European School brings hope to Georgia

European School brings hope to Georgia
By Elena CavalloneStefan Grobe
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EU project aims at bringing students from eastern partnership countries closer to European values


Coming back to school after the summer break is not always easy, but this September Miriam Kebadze from the small Georgian town of Kareli has started a new adventure.

Thanks to a scholarship by the European Union, she attends the first European school in the capital Tbilisi.

A great opportunity to pursue her dream to become a diplomat.

"I am a little bit nervous because it will be probably hard for students, but I hope my study year will be great for me."

Miriam and her family in Kareli

Her family is confident that with a better education, Miriam can contribute to the development of the country, in which the past has left open wounds.

One of them is the memory of the war with Russia, which occupies South Ossetia since 2008, a region 20 kilometers from Miriam's hometown.

30 students from Georgia and five other countries of the region have received scholarships.

One student is Constantin from Moldova.

"They have no borders in Europe, they share the same values like freedom, equality, the rule of law and I like this, that’s what Europe means to me."

Another is Ulvi from Azerbaijan.

The New School in Tbilisi

"I personally think the European Union is a political dinosaur, it is very strong but it is not up-to-date with the 21st century. This is why you see countries like UK leaving, this is why you see internal rifts on economics, on migrants and on other issues and this is why I think the EU is in a very dangerous role in the future."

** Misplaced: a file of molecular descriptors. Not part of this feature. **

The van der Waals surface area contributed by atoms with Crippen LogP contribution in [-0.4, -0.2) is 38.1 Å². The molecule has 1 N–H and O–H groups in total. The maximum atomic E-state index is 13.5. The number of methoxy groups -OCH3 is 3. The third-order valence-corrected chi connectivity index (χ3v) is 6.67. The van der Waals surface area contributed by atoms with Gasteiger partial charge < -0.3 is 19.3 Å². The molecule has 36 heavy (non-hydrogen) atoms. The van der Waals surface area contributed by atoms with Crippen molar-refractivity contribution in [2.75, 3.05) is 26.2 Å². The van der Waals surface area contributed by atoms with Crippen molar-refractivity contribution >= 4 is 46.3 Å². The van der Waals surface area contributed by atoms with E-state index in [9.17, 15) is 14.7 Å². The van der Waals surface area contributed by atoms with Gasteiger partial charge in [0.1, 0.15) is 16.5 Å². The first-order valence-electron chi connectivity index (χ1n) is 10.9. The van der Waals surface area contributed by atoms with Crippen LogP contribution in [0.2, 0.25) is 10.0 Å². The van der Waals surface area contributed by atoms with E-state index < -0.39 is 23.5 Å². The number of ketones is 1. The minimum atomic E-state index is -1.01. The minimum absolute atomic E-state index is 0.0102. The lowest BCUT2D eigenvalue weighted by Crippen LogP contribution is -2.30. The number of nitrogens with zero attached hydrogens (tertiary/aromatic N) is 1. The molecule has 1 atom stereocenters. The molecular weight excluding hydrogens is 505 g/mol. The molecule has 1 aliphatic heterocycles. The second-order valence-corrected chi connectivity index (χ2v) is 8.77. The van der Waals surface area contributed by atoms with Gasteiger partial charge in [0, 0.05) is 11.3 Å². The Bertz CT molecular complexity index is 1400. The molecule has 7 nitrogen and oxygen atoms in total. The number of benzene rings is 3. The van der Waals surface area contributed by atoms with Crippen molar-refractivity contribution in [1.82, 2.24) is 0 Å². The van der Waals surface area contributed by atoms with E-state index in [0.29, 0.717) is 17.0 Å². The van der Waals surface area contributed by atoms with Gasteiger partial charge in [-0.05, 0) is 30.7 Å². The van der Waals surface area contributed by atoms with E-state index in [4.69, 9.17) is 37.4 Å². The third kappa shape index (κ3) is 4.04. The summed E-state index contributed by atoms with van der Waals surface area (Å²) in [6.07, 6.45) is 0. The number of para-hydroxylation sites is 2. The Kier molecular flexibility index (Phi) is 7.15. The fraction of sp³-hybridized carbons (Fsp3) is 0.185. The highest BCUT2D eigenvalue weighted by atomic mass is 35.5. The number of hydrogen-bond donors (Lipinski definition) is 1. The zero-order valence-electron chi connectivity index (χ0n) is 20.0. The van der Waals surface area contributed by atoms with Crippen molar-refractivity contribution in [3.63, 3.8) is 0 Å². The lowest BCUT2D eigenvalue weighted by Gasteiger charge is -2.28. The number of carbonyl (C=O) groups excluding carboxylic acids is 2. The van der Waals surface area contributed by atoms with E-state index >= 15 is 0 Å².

Giving perspectives to young people is one of the objectives of the cooperation between the European Union and the Eastern Partnership countries.

In regions characterized by old conflicts and political instability, the possibility of embarking on international studies can bring new generations closer and promote peace and security.

The school just opened its doors on September 4th. It is a soft power exercise for the European Union which aims to increase its role in the region.

Johannes Hahn, Commissioner for enlargement:

"We have to deal with our neighbors, we have to improve not only the relationship but also the living conditions in our neighborhood because this would have an immediate impact for us as Europeans in terms of either we export stability or we import instability. So certain things have to be done in parallel".

One thing is certain, the school is bringing hope to Georgia and has already inspired other neighbor countries that wish to open other European schools.

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